By Hannah Elliott, Los Angeles
A little less than a month ago, the Koenigsegg Agera RS lost its title as the fastest production car in the world.
A company representative did not respond to a request for comment after losing the title. But things have been busy at Koenigsegg headquarters in Ängelholm, Sweden; they may have hardly noticed.
The manufacturer is in the midst of building a new production line for Gemera hybrid hypercars to start production next year.
Koenigsegg’s first four-seat vehicle is positioned to revolutionize the obscure company that in 25 years of existence has sold fewer than 250 cars, anywhere, ever. There are 300 Gemeras planned.
Only a portion of them are spoken for, according to a Koenigsegg spokesman. At $1.77 million each, they’ll be the most profitable vehicle the marque has made to date.
The idea of creating a larger hypercar that offers real practicality without sacrificing performance makes sense in a market where high-priced supercars and utility vehicles are the things selling most rapidly.
Because many people missed its March 2020 debut—automakers the world over scrambled together “virtual” product unveils for the canceled Geneva Auto Show—Koenigsegg has sent Gemera on a whistle-stop tour across America for journalists and fans of the brand.
And, of course, potential customers.
A 2.0-liter, three-cylinder twin-turbo engine and the revolutionary Koenigsegg Direct Drive, a single-gear transmission, will take the car from zero to 400 kmh (248.5 mph) at a “record-matching” pace, according to the company.
Three electric motors placed near both rear wheels and one on the crankshaft amp up the power for a combined 1,700 brake horsepower with a claimed top speed of just under 249 mph and a zero to 62 mph sprint time of fewer than two seconds. In electric mode, the car can get to 186 mph.
These numbers beat superfast cars including the Tesla Model S and Bugatti Chiron alike. (Both can do it in roughly 2.4 seconds.)
A private tour of the car on Jan. 24 revealed its true glory: the door design.
The roof of the car is partially cut out by two dihedral synchro-helix doors—a fancy way of saying that the car has two long, frameless doors that each extend over both the front and rear seats—further assisting in access to the interior.
So unlike two-plus-two grand tourers, there is no need to lean the front seat forward, followed by an awkward tumble into or out of the rear row.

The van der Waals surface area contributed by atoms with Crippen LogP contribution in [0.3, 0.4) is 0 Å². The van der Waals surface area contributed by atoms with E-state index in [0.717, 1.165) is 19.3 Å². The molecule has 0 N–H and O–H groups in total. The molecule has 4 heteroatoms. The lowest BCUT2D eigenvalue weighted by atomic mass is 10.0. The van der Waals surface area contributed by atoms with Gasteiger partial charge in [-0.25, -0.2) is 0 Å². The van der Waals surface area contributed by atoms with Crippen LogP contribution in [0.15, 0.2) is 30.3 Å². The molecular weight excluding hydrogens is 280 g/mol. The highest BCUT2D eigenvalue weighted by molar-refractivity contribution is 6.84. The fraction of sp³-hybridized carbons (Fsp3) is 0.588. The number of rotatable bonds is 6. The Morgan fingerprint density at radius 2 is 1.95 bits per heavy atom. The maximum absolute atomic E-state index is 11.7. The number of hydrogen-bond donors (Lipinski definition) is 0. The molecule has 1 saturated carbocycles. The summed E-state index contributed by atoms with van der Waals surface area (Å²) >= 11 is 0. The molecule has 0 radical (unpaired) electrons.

One click of the remote key fob sends the large door rotating up and automatically stopping a safe margin from the ceiling. (Or, in garages with lower clearance, a sensor will stop the door several inches below ceiling height.)
Carbon-fiber composition allows the doors the strength to go frameless and for the car to be left (incredibly) without a B pillar, the middle pillar that typically helps hold it stiff and secure at high speeds and in the event of a crash.
In inclement weather I could see the doors being a pain to use—how annoying for the back seat passengers to get inundated with snow or sleet when the driver jumps out to pump gas—but under calmer conditions the two-door solution to a four-seat car is superb.
Which brings up the second-best thing about the Gemera (not including the great exterior looks): the back seat.
Gemera’s back seats, by contrast, feel as good as the front ones do. They’re bucket-shaped, with a hexagon-like pattern of ergonomic bolsters that run from the hips and lumbar area to the shoulders.
They offer legroom that equals that of first class on a Boeing jet; the headroom allows a full good-postured sit in the rear. You could probably fit on a cowboy hat as well.
Each rear seat has an entertainment screen (fixed to the back of the front seats), two sets of cup holders, and a generous armrest. Egress and ingress to the rear as tested were made easy by the ingenious design of that winged door.
The final note on this prototype Gemera is the (optional) luggage system. “System” because the bags that come with the Gemera are a set of four tall rectangular rolling cases that fit three to the rear trunk and one, lying on its side, in the front.
The benefit of such a bespoke set is that each passenger in the car will have her own; the detriment is that, no, the trunk probably won’t fit much else. Not a large Tumi case, say, or a set of golf clubs.
But, hey—win some, lose some. From this vantage point, those who buy the Gemera will come up winners. I can’t wait to test-drive it.